My aunt wrote this short account of one of her brother Jim's boyhood exploits. It took place during the First World War - almost a hundred years ago.
My brother Jim was a clever, inventive boy. He used to speak of things beyond my ken such as splitting the atom. He spent hours in the shed at the top of the garden experimenting with wheels and all sorts of things saying,
‘If I could find the secret of perpetual motion I’d be a rich man.’
Of course he never did and it hasn’t been discovered by anyone else, I doubt it ever will be. During the First World War, he’d be about eleven or twelve years old, he made a periscope. A long rectangular cylinder of cardboard with a kind of nose at one end, with the living room window open, this nose could be rested on the windowsill. Lying on our stomachs we could peer into the bottom of the cylinder and see what was happening at the bottom of the garden.
To me it was enchantment, a true piece of magic. How he made it always remained to me a mystery. A later invention didn’t have such happy results. He decided he’d make some gunpowder to save buying caps for his pistol. He was busy concocting this stuff in the shed when Aunt Bessie came for tea. Dad’s older spinster sister. With Mam as usual preparing tea in the kitchen, Aunt Bessie sat comfortably in an armchair, her back to the living room window.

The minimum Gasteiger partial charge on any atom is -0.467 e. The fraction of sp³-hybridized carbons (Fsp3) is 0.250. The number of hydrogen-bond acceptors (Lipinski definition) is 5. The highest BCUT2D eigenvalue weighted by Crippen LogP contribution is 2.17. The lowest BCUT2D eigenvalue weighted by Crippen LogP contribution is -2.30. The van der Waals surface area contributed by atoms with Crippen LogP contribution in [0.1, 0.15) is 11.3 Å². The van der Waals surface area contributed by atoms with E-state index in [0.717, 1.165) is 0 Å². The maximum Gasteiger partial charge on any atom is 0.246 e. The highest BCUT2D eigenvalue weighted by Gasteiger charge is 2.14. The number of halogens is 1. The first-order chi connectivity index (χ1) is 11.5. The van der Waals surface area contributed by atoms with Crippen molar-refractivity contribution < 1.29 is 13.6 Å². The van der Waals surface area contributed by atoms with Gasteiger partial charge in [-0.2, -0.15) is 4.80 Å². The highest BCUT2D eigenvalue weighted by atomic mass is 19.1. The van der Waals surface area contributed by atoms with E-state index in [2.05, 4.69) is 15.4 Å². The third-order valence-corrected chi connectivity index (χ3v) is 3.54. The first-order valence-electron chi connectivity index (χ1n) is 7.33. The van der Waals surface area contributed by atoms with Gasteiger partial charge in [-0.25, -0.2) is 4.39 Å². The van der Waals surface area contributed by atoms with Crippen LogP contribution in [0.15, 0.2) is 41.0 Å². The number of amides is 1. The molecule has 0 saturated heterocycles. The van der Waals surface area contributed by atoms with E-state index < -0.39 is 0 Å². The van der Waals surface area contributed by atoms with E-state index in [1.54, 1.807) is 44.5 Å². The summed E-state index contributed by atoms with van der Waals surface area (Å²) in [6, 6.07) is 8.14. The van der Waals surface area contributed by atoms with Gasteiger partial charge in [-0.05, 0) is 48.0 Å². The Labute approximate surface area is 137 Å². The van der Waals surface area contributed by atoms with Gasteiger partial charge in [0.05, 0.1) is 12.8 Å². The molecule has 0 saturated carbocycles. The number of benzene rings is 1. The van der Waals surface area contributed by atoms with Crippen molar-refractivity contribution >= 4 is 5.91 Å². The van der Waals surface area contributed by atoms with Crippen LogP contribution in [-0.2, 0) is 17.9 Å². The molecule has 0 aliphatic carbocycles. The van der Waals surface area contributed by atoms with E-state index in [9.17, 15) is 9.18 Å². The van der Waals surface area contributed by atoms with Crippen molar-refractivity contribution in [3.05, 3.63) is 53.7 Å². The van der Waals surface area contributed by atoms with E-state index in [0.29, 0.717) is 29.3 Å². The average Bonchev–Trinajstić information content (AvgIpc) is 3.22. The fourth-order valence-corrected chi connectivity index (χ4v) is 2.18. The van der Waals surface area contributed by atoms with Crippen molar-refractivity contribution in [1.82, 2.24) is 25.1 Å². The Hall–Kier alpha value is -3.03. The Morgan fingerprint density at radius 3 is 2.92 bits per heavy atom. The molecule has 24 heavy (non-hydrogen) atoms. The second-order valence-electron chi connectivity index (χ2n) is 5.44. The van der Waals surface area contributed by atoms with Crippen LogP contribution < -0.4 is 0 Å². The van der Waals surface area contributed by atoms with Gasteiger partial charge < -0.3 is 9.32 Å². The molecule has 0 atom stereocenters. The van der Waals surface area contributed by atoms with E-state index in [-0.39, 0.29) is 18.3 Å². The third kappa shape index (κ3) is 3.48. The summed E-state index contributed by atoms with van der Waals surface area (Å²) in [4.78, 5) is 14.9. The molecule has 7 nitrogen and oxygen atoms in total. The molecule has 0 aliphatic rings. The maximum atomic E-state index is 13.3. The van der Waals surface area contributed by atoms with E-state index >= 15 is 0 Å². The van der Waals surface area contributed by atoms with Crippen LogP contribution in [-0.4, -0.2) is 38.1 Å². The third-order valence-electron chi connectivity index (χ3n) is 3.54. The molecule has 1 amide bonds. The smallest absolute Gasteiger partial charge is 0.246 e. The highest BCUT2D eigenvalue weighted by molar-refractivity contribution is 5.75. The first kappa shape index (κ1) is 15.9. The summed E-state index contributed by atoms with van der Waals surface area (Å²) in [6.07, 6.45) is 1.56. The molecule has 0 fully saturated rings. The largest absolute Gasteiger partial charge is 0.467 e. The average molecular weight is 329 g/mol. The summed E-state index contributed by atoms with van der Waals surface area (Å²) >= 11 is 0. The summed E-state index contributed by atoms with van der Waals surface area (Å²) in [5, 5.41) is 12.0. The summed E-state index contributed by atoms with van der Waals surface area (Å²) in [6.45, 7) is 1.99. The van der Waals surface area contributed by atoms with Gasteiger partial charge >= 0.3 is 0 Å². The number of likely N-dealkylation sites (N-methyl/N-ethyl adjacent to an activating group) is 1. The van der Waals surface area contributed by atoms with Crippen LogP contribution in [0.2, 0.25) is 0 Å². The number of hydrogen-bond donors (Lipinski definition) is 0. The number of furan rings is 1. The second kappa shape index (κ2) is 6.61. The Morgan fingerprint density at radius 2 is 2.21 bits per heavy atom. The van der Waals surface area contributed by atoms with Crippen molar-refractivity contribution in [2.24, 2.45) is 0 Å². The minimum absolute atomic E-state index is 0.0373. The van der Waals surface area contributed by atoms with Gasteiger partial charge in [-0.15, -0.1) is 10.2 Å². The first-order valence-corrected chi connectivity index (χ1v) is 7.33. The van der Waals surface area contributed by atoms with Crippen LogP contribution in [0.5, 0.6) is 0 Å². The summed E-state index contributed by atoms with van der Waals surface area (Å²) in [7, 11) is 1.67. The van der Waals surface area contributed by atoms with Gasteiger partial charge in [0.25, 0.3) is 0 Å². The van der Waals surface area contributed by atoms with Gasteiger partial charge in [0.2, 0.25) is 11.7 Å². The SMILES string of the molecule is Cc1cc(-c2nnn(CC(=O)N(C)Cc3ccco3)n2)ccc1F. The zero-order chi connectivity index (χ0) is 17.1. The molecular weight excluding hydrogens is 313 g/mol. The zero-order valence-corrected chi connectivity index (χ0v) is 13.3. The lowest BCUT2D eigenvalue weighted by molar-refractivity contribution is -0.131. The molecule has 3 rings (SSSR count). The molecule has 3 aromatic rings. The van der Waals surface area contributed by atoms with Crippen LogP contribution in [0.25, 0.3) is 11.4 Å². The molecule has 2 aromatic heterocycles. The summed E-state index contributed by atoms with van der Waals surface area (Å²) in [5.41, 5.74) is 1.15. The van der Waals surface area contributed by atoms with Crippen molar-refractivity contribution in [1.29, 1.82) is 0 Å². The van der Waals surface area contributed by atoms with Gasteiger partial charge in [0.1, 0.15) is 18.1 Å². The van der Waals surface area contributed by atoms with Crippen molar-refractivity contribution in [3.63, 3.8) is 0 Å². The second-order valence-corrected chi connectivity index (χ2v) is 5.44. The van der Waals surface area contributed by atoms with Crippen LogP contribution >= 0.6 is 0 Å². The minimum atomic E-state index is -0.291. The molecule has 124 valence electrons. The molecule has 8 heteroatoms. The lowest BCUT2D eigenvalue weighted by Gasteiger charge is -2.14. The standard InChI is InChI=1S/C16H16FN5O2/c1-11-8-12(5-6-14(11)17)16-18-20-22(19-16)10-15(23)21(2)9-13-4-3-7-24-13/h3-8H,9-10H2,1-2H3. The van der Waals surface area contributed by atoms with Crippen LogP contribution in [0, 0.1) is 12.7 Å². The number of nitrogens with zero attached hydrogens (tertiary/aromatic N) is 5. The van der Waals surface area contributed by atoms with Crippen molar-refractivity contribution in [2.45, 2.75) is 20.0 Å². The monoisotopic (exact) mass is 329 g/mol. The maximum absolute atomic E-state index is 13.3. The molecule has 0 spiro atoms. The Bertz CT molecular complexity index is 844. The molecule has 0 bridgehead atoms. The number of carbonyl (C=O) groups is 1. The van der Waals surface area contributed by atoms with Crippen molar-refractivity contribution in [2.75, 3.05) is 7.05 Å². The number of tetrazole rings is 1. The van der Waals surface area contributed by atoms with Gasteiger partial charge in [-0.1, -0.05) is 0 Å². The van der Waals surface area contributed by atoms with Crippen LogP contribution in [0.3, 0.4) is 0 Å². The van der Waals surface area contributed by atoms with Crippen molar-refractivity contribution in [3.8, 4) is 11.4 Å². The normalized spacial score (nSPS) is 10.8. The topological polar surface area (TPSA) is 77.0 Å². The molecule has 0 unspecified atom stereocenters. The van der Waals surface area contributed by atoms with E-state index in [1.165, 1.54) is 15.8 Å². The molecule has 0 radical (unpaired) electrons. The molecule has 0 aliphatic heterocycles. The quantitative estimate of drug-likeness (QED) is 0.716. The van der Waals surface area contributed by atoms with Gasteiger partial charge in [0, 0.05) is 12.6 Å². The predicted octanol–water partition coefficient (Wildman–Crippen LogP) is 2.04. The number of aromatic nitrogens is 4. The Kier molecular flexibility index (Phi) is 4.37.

Suddenly with a loud explosion an object hurtled through a pane immediately above Aunt Bessie’s head. Unhurt – she was covered in broken glass. Jim had literally been blown out of the shed – sans eyebrows, sans fringe of hair but otherwise untouched. It was the pistol trigger which had come crashing through the window pane.
‘That boy,’ Aunt Bessie moaned, ‘will be the death of me.’
In this tiny slice of bygone life from the back streets of Derby, young Jim reminds me of Richmal Crompton's William Brown who first came into the world not long afterwards (1919).
As an old man, Uncle Jim used to make his own wine, but never bothered bottling it. He used to drink it straight out of the demijohn once it had finished fermenting. He insisted that the yeast was good for you, so he'd swirl the demijohn round to mix it up before pouring into a glass.
Mum and Dad tried it once and described it as unspeakably vile; and believe me - they were not fussy about home made wine.